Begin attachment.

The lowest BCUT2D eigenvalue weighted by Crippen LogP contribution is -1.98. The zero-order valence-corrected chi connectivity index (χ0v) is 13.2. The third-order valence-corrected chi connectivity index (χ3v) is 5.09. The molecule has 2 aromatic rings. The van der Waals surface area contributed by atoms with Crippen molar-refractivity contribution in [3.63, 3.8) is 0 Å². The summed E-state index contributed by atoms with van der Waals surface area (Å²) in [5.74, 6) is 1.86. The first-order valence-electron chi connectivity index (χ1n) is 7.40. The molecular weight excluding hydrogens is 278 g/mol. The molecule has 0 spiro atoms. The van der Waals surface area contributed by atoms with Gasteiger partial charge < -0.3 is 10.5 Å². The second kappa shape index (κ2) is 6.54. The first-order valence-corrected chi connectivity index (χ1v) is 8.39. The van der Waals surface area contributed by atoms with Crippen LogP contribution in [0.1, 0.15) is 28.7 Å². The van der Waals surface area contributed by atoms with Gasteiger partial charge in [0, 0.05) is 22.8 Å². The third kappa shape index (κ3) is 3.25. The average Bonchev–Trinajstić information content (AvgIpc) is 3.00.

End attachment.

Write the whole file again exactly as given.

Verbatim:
The lowest BCUT2D eigenvalue weighted by Crippen LogP contribution is -1.98. The zero-order valence-corrected chi connectivity index (χ0v) is 13.2. The third-order valence-corrected chi connectivity index (χ3v) is 5.09. The molecule has 2 aromatic rings. The van der Waals surface area contributed by atoms with Crippen molar-refractivity contribution in [3.63, 3.8) is 0 Å². The summed E-state index contributed by atoms with van der Waals surface area (Å²) in [5.74, 6) is 1.86. The first-order valence-electron chi connectivity index (χ1n) is 7.40. The molecular weight excluding hydrogens is 278 g/mol. The molecule has 0 spiro atoms. The van der Waals surface area contributed by atoms with Gasteiger partial charge < -0.3 is 10.5 Å². The second kappa shape index (κ2) is 6.54. The first-order valence-corrected chi connectivity index (χ1v) is 8.39. The van der Waals surface area contributed by atoms with Crippen LogP contribution in [0.1, 0.15) is 28.7 Å². The van der Waals surface area contributed by atoms with Gasteiger partial charge in [0, 0.05) is 22.8 Å². The third kappa shape index (κ3) is 3.25. The average Bonchev–Trinajstić information content (AvgIpc) is 3.00.